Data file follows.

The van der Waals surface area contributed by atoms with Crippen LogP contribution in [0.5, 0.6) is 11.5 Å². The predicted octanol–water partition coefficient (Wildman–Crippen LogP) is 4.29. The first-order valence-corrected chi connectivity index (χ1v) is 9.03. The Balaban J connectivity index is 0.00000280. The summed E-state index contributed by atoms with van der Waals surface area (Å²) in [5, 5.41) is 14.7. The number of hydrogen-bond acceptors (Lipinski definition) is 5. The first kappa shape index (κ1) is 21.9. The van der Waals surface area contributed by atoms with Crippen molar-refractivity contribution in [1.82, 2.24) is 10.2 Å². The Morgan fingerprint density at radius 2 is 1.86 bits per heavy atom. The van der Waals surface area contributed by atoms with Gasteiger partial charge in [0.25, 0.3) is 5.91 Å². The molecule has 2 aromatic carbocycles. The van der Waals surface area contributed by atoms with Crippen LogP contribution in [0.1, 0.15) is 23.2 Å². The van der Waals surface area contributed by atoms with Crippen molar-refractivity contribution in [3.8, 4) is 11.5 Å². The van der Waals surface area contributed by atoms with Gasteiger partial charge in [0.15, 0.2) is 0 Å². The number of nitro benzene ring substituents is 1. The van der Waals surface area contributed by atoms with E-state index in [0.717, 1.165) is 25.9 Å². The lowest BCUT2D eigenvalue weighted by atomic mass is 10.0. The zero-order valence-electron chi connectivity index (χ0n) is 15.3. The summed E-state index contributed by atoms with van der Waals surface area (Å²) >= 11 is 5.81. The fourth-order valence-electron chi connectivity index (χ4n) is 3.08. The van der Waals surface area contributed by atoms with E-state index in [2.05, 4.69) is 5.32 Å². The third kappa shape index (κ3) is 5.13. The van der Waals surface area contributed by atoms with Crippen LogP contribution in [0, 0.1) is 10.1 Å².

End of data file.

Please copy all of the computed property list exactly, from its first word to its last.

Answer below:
The van der Waals surface area contributed by atoms with Crippen LogP contribution in [0.5, 0.6) is 11.5 Å². The predicted octanol–water partition coefficient (Wildman–Crippen LogP) is 4.29. The first-order valence-corrected chi connectivity index (χ1v) is 9.03. The Balaban J connectivity index is 0.00000280. The summed E-state index contributed by atoms with van der Waals surface area (Å²) in [5, 5.41) is 14.7. The number of hydrogen-bond acceptors (Lipinski definition) is 5. The first kappa shape index (κ1) is 21.9. The van der Waals surface area contributed by atoms with Crippen molar-refractivity contribution in [1.82, 2.24) is 10.2 Å². The Morgan fingerprint density at radius 2 is 1.86 bits per heavy atom. The van der Waals surface area contributed by atoms with Gasteiger partial charge in [0.25, 0.3) is 5.91 Å². The molecule has 2 aromatic carbocycles. The van der Waals surface area contributed by atoms with Crippen LogP contribution in [0.1, 0.15) is 23.2 Å². The van der Waals surface area contributed by atoms with Crippen molar-refractivity contribution in [3.8, 4) is 11.5 Å². The van der Waals surface area contributed by atoms with Gasteiger partial charge in [0.15, 0.2) is 0 Å². The number of nitro benzene ring substituents is 1. The van der Waals surface area contributed by atoms with E-state index in [0.717, 1.165) is 25.9 Å². The lowest BCUT2D eigenvalue weighted by atomic mass is 10.0. The zero-order valence-electron chi connectivity index (χ0n) is 15.3. The summed E-state index contributed by atoms with van der Waals surface area (Å²) >= 11 is 5.81. The fourth-order valence-electron chi connectivity index (χ4n) is 3.08. The van der Waals surface area contributed by atoms with E-state index in [2.05, 4.69) is 5.32 Å². The third kappa shape index (κ3) is 5.13. The van der Waals surface area contributed by atoms with Crippen LogP contribution in [0, 0.1) is 10.1 Å².